# Inventory Turns

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We give an overview of inventory turns and inventory accuracy. .
Inventory Turns is one of the key metrics that companies use to manage their inventory. Inventory Turns or  Inventory Turnover is the number of times that inventory cycles or turns over per year.
The Inventory Turns Calculation: A frequently used method is to divide the Annual Cost of Sales by the Average Inventory Level.
Example: For 2003, the ABC Widget company has a Cost of Sales = \$36,000,000.
The company's Average Inventory during this time = \$6,000,000.
\$36,000,000 / \$6,000,000 = 6 Inventory Turns
Inventory turnover ratio uses the cost of items (what you paid for them) not sales dollars (what you sold them for).
To calculate the average inventory, record your inventory level at the beginning and midway through the month (some companies do this daily). However, many companies only capture the month ending inventory. It is important to use the same costing for the Cost of Sales and the Average Inventory. This is because you want an "apples to apples" comparison when it comes to the cost.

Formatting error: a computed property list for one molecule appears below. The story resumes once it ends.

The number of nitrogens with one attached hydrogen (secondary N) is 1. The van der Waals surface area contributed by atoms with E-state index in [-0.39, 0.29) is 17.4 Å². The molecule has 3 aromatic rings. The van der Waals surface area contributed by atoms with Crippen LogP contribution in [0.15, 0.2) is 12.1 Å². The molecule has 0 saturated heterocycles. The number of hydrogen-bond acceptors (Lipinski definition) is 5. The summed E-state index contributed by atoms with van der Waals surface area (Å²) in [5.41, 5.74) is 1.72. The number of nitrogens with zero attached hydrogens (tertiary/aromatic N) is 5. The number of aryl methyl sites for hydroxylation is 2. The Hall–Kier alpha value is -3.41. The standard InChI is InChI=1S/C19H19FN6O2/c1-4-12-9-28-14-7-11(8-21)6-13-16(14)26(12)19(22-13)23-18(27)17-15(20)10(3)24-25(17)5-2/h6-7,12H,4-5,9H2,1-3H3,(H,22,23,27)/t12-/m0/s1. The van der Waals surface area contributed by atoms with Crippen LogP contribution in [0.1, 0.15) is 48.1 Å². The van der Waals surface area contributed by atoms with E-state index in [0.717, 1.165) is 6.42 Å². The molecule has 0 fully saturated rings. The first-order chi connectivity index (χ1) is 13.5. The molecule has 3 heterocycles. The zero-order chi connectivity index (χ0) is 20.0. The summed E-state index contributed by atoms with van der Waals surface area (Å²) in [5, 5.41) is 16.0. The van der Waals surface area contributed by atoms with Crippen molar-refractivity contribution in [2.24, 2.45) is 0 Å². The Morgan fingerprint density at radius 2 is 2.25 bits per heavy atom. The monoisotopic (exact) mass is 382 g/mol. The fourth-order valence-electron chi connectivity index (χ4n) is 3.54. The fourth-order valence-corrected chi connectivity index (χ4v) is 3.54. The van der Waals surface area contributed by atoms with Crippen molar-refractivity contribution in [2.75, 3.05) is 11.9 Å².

Back to our inventory turnover example above: 6 Inventory turns....is this a poor performing company or is it world class? That depends on the industry. Grocery chains have a much higher inventory turnover ratio since they are selling products that is perishable. Companies that manufacture heavy machinery, would have a much lower inventory turnover rate. You will probably want to benchmark your findings against like companies to see how you compare. An unfavorable Inventory Turnover Ratio may highlight an area to target for improvement.
Another way to view your inventory turns is to look at the Projected Inventory Turns. This is done by dividing the "Total Cost of 12 Month Sales Plan" by the "Total Cost of Goal Inventory"
Example: The Total Cost of 12 Month Sales Plan is \$40,000,000. Total Cost of Goal Inventory = \$8,000,000
\$40,000,000 / \$8,000,000 = 5 Projected Turns